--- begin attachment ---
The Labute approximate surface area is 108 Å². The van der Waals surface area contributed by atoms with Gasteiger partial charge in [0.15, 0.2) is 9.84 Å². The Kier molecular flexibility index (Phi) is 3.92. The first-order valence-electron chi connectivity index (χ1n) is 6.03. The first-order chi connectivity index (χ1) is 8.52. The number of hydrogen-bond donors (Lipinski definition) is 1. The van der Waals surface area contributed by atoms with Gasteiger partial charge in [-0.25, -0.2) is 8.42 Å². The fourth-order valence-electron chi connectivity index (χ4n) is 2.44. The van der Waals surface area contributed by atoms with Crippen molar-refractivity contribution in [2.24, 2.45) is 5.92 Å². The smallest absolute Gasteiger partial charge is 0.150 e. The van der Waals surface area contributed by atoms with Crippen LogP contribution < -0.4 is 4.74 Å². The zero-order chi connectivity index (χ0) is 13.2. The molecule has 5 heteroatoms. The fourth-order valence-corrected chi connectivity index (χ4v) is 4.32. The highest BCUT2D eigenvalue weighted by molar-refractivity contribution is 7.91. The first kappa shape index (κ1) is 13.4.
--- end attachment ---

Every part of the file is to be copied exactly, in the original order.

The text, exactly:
The Labute approximate surface area is 108 Å². The van der Waals surface area contributed by atoms with Gasteiger partial charge in [0.15, 0.2) is 9.84 Å². The Kier molecular flexibility index (Phi) is 3.92. The first-order valence-electron chi connectivity index (χ1n) is 6.03. The first-order chi connectivity index (χ1) is 8.52. The number of hydrogen-bond donors (Lipinski definition) is 1. The van der Waals surface area contributed by atoms with Gasteiger partial charge in [-0.25, -0.2) is 8.42 Å². The fourth-order valence-electron chi connectivity index (χ4n) is 2.44. The van der Waals surface area contributed by atoms with Crippen molar-refractivity contribution in [2.24, 2.45) is 5.92 Å². The smallest absolute Gasteiger partial charge is 0.150 e. The van der Waals surface area contributed by atoms with Crippen LogP contribution < -0.4 is 4.74 Å². The zero-order chi connectivity index (χ0) is 13.2. The molecule has 5 heteroatoms. The fourth-order valence-corrected chi connectivity index (χ4v) is 4.32. The highest BCUT2D eigenvalue weighted by molar-refractivity contribution is 7.91. The first kappa shape index (κ1) is 13.4.